A curious thing is that many people who have come from South Russia, or those who come from parts of Italy, have never seen a spinning wheel. The women have always used a straight stick spindle, or distaff. If you go to the Art Institute which Mr. French has been describing, you will [page 5] see pictures of it. They never have seen any other method but that until they came to the buying of ready made clothing. Now, that is a tremendous jump, to go from the stick spindle which was used by the mother or the daughter, I have no doubt when David attended his sheep. All the wool that was spun into anything had to be spun by that stick spindle. To go from that period of development into the readymade garment store is, of course, leaping over a good many centuries. And if it can be bridged, as we try somewhat gently to bridge it, I think something is done from the human standpoint, if not from the museum standpoint.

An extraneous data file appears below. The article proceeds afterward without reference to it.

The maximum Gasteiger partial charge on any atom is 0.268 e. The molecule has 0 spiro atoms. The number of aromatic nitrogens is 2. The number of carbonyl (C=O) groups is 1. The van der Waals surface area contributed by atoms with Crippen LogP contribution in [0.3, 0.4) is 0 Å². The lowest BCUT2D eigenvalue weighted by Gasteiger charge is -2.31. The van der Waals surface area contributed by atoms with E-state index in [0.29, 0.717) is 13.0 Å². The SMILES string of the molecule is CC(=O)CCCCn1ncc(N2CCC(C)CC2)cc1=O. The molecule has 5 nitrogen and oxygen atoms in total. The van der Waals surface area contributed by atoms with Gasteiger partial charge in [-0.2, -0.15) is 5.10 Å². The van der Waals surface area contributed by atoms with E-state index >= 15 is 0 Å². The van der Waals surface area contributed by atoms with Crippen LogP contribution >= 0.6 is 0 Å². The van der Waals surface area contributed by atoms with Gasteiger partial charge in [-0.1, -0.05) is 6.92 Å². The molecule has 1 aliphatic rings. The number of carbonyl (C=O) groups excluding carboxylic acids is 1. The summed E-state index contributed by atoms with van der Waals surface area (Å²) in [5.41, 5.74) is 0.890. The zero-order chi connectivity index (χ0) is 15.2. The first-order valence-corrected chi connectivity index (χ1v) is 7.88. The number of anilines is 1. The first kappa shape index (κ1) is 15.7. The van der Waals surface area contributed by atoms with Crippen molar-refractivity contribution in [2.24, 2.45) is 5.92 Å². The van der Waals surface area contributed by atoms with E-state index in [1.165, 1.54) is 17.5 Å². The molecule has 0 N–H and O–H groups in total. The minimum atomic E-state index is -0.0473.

Then the children of course are very much interested in different materials. We have a little collection of flags, wool, silk and cotton, and the children who sew or do dressmaking, or whatever it is, are taught something of the material they are handling, and this again is put back into the experiences of their own parents. A little chart we have shows the long years in which the stick spindle was used, up to the Fifteenth Century in Europe; the very short three hundred years when the spinning wheel was used in Europe, and then the very short century since steam has been applied to textile manufacturing. And when we look about us and see that great adjustment which the textile [page 6] industry displays, the tremendous sacrifice and difficulties at Fall River, the tremendous difficulties we had in our own city this year, in regard to the making of clothing, one can be a little solaced by this point of view, that after all it is new; that we haven't yet adjusted ourselves to it, and that after we have used steam in the making of textiles for a thousand years or two thousand years, as they used the stick spindle, perhaps we will get the same beauty and order. At any rate, until we do get that, there is no use throwing aside all the beauty, order, and charm which the stick spindle preserves. Sometimes we get a little sentimental about this. I remember the other evening a Greek woman was spinning there, and a young Greek was looking on wistfully. I said, I suppose this reminds you of your mother. He said yes. I don't like to look at a stick spindle, she always beat me with it. So perhaps there is another side to the whole story. At any rate we think there is a charm about it to which people very quickly respond. (Applause.)